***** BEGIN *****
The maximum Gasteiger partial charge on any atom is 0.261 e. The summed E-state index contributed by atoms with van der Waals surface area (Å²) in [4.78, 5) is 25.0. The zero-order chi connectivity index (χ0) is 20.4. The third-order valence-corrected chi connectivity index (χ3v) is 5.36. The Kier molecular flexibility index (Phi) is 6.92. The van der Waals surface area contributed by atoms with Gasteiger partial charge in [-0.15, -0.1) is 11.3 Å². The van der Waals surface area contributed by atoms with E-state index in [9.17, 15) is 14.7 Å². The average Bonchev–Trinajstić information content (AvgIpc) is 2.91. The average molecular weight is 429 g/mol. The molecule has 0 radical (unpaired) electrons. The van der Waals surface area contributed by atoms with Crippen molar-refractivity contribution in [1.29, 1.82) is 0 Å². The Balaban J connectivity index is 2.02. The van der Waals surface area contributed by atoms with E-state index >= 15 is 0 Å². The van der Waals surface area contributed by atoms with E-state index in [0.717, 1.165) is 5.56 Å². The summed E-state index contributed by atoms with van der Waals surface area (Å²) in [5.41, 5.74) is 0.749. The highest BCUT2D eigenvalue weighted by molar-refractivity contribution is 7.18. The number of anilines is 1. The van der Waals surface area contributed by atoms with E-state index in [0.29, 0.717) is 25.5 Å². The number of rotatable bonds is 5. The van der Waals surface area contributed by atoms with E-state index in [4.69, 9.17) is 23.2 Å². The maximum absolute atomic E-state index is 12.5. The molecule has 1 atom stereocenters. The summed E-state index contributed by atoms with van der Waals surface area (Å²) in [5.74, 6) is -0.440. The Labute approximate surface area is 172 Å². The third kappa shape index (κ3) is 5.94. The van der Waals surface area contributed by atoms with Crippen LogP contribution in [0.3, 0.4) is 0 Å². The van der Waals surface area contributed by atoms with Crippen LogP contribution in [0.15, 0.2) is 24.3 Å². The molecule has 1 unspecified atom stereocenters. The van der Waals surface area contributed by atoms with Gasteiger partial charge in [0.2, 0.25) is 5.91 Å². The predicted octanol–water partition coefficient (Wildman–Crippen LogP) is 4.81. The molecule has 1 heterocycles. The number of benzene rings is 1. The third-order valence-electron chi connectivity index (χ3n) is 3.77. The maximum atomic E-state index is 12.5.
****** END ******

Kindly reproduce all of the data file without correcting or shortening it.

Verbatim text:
The maximum Gasteiger partial charge on any atom is 0.261 e. The summed E-state index contributed by atoms with van der Waals surface area (Å²) in [4.78, 5) is 25.0. The zero-order chi connectivity index (χ0) is 20.4. The third-order valence-corrected chi connectivity index (χ3v) is 5.36. The Kier molecular flexibility index (Phi) is 6.92. The van der Waals surface area contributed by atoms with Gasteiger partial charge in [-0.15, -0.1) is 11.3 Å². The van der Waals surface area contributed by atoms with E-state index in [9.17, 15) is 14.7 Å². The average Bonchev–Trinajstić information content (AvgIpc) is 2.91. The average molecular weight is 429 g/mol. The molecule has 0 radical (unpaired) electrons. The van der Waals surface area contributed by atoms with Crippen molar-refractivity contribution in [1.29, 1.82) is 0 Å². The Balaban J connectivity index is 2.02. The van der Waals surface area contributed by atoms with E-state index >= 15 is 0 Å². The van der Waals surface area contributed by atoms with E-state index in [0.717, 1.165) is 5.56 Å². The summed E-state index contributed by atoms with van der Waals surface area (Å²) in [5.41, 5.74) is 0.749. The highest BCUT2D eigenvalue weighted by molar-refractivity contribution is 7.18. The number of anilines is 1. The van der Waals surface area contributed by atoms with E-state index in [0.29, 0.717) is 25.5 Å². The number of rotatable bonds is 5. The van der Waals surface area contributed by atoms with E-state index in [4.69, 9.17) is 23.2 Å². The maximum absolute atomic E-state index is 12.5. The molecule has 1 atom stereocenters. The summed E-state index contributed by atoms with van der Waals surface area (Å²) in [5.74, 6) is -0.440. The Labute approximate surface area is 172 Å². The third kappa shape index (κ3) is 5.94. The van der Waals surface area contributed by atoms with Crippen LogP contribution in [0.3, 0.4) is 0 Å². The van der Waals surface area contributed by atoms with Crippen LogP contribution in [0.15, 0.2) is 24.3 Å². The molecule has 1 unspecified atom stereocenters. The van der Waals surface area contributed by atoms with Gasteiger partial charge in [0.2, 0.25) is 5.91 Å². The predicted octanol–water partition coefficient (Wildman–Crippen LogP) is 4.81. The molecule has 1 heterocycles. The number of benzene rings is 1. The third-order valence-electron chi connectivity index (χ3n) is 3.77. The maximum atomic E-state index is 12.5.